When we are overwhelmed, we freeze – we play dead like the mouse that couldn’t escape a cat. The impacts are that maybe the cat won’t be so interested in the mouse anymore, maybe the mouse won’t feel so much pain if it’s actually eaten. Freeze is our last option to cope with the event. Freeze is a parasympathetic activation, or a hypo-aroused system.

A hypo-aroused nervous system is in some sort of collapse inside. We might feel depressed, lethargic, confused, dissociated, and become numb to our pain. This is what our biology does; we can’t help that this happens.

Our Over-Stretched Nervous System

Our biology is not intended to cope with prolonged activation.

Consider the stress in our ordinary lives and the sheer number of stress-triggers to which we are regularly exposed (e.g. workloads, finances, families, COVID-19). Now add the past stresses from childhood and that’s a significant stress load.

Most of us have a stress load (including trauma) that has not been fully digested within our body. This means that when we perceive the same danger cues today, because there is an active association based on our past, we act as if historical dangers are present day threats. We have a physical response to this perception that is very personal.

Dr Libby Weaver refers to stress as an invisible load. It’s invisible because we get used to living in hyper- and hypo-aroused states – it becomes habituated in us.


To start exploring how your nervous system is functioning you can ask yourself the following high-level questions:

Do you feel like you can stop everything you are doing and go into a felt-sense deep relaxation?
Do you have a felt-sense awareness of what is happening inside your body or are you dissociated?
Do you have the energy you need to get out of bed and enjoy your day?

peace balance questions

Stress Symptom Checklist

This checklist allows you to self-assess by going through all the signs of underlying activation in your body.

Source: Ged Sumner, 2014, Body Intelligence Mediation


Signs of sympathetic activations—fight, flights, or hyper-arousal:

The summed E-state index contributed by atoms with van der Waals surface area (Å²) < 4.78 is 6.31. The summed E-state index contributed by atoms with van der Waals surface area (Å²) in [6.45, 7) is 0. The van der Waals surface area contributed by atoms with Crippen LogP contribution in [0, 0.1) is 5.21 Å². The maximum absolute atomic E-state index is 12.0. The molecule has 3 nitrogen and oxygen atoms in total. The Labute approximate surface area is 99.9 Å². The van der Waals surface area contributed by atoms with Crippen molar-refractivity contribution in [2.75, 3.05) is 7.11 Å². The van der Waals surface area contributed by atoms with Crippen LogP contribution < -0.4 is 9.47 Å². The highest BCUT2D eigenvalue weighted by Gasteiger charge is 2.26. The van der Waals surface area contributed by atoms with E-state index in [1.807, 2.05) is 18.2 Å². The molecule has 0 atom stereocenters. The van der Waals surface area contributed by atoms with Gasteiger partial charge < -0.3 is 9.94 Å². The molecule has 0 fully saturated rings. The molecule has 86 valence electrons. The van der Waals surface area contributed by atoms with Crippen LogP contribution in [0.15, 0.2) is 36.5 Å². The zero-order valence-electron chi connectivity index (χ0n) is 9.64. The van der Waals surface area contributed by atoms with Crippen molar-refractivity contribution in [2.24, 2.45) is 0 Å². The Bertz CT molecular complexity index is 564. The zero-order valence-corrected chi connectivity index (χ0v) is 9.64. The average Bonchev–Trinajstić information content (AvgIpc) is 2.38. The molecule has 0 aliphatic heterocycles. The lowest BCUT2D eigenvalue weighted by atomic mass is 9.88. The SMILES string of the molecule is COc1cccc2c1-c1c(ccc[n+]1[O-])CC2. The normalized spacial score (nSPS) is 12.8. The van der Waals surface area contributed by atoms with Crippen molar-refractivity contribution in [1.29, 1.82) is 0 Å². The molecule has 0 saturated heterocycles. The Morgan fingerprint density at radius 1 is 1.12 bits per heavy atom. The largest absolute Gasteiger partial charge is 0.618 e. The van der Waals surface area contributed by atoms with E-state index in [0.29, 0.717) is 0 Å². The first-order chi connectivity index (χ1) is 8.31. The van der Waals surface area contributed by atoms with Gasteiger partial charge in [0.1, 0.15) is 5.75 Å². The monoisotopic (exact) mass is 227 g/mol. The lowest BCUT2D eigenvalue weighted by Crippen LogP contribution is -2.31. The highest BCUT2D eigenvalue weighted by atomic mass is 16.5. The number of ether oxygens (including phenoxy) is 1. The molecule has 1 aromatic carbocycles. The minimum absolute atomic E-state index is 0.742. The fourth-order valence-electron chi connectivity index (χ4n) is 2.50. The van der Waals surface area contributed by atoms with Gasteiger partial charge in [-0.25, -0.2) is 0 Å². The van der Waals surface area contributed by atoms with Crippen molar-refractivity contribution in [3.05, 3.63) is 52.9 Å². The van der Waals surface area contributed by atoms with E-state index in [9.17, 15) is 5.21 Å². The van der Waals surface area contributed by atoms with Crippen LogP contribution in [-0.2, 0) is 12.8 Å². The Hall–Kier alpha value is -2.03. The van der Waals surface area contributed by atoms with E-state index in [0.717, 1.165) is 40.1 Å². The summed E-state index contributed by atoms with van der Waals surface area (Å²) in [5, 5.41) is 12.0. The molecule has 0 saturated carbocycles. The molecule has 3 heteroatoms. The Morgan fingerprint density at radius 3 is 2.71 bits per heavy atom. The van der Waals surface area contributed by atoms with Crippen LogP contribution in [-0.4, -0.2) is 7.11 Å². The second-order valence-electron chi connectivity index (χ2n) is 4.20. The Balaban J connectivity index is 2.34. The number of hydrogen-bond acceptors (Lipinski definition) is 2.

• Faster respiration, which over time can become shallow breathing
  • Quicker heartbeat and pulse (to supply blood to the larger muscles)
  • Increased blood pressure (which can lead to high blood pressure symptoms and heart palpitations)
  • Dilated pupils (which can lead to eyesight issues, particularly far-sightedness)
  • Pale skin colour and long-term cold in your extremities
  • Increased sweating
  • Cold, clammy skin
  • Decreased digestive processes (which can lead to irritable bowel syndrome and other digestive disorders)
  • Tingling muscular tension: cramping and nervous tension
  • Startle response: jumpiness and hypersensitivity
  • Increased flexor tension (contracted body, especially in your arms and legs)
  • Emotionally, sympathetic activation may be experienced as anxiety, panic, terror, aggression, and everything happening too quickly.

Signs of parasympathetic activation—freezing, dissociation or hypo-arousal:

  • Tonic immobility (your system can become limp and lacking in energy)
  • Numbing
  • Dissociation (reduced felt-sense awareness)
  • Analgesia (you don’t feel pain in parts, or the whole, of your body
  • Inability to move a limb, and dreams of not unable to move
  • Inability to perceive the outline of your body
  • Inability to feel your skin as a sharply-defined edge
  • Sense of floating
  • Sense of disconnection
  • Low muscle tone
  • Emotionally, a parasympathetic activation may be experienced as depression, withdrawal, a sense of unreality or not knowing, and lethargy.

Our Over-Stretched Nervous System

Do not underestimate the power of deeply relaxing.

Our body seeks to come back into harmony after a stressful event has passed. When we are carrying an invisible load of stress, it will take time to come back into optimal health – it’s as if we are recalibrating our system.

Shifts in our system need to be appropriately moderated, so these do not overload us (e.g. re-traumatise us), and we need to literally integrate the changes slowly so new levels of health emerge. That’s why going with the intelligence of your body is so effective – your body knows what and how much to process in any one session.

Biodynamic Craniosacral Therapy sessions are like dipping, and re-dipping, into a pool of calm that helps your body shed its stored trauma and held tension patterns. We transform from within. There is a cascade impact in your physiology over time.

Letting go of our traumatic past deeply relaxes our tissue body. Our nervous system becomes much more peaceful and balanced.

. . .